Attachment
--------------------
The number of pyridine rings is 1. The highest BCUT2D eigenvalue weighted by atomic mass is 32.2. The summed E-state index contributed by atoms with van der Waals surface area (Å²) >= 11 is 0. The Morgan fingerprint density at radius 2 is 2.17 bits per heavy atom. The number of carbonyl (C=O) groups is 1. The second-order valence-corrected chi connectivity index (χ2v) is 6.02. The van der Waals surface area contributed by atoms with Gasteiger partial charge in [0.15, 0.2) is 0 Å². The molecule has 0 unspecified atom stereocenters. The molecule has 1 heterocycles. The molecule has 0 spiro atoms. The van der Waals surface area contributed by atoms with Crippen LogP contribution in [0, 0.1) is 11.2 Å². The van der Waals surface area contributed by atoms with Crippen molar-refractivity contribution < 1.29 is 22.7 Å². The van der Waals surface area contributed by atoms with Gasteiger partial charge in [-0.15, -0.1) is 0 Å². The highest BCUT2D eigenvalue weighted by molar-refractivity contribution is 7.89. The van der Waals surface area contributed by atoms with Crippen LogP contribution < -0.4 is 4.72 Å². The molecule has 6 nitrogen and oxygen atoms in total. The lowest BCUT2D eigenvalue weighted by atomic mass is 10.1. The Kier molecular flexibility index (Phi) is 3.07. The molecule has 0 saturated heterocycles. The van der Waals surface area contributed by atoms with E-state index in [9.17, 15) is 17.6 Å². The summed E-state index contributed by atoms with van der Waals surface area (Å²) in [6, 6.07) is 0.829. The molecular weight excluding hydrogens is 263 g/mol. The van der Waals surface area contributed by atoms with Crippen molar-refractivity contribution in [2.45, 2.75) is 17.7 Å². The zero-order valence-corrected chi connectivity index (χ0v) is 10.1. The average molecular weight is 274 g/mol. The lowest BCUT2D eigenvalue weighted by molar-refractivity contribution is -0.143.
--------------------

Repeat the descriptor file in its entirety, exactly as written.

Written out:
The number of pyridine rings is 1. The highest BCUT2D eigenvalue weighted by atomic mass is 32.2. The summed E-state index contributed by atoms with van der Waals surface area (Å²) >= 11 is 0. The Morgan fingerprint density at radius 2 is 2.17 bits per heavy atom. The number of carbonyl (C=O) groups is 1. The second-order valence-corrected chi connectivity index (χ2v) is 6.02. The van der Waals surface area contributed by atoms with Gasteiger partial charge in [0.15, 0.2) is 0 Å². The molecule has 0 unspecified atom stereocenters. The molecule has 1 heterocycles. The molecule has 0 spiro atoms. The van der Waals surface area contributed by atoms with Crippen LogP contribution in [0, 0.1) is 11.2 Å². The van der Waals surface area contributed by atoms with Crippen molar-refractivity contribution < 1.29 is 22.7 Å². The van der Waals surface area contributed by atoms with Gasteiger partial charge in [-0.15, -0.1) is 0 Å². The highest BCUT2D eigenvalue weighted by molar-refractivity contribution is 7.89. The van der Waals surface area contributed by atoms with Crippen LogP contribution < -0.4 is 4.72 Å². The molecule has 6 nitrogen and oxygen atoms in total. The lowest BCUT2D eigenvalue weighted by atomic mass is 10.1. The Kier molecular flexibility index (Phi) is 3.07. The molecule has 0 saturated heterocycles. The van der Waals surface area contributed by atoms with E-state index in [9.17, 15) is 17.6 Å². The summed E-state index contributed by atoms with van der Waals surface area (Å²) in [6, 6.07) is 0.829. The molecular weight excluding hydrogens is 263 g/mol. The van der Waals surface area contributed by atoms with Crippen molar-refractivity contribution in [2.45, 2.75) is 17.7 Å². The zero-order valence-corrected chi connectivity index (χ0v) is 10.1. The average molecular weight is 274 g/mol. The lowest BCUT2D eigenvalue weighted by molar-refractivity contribution is -0.143.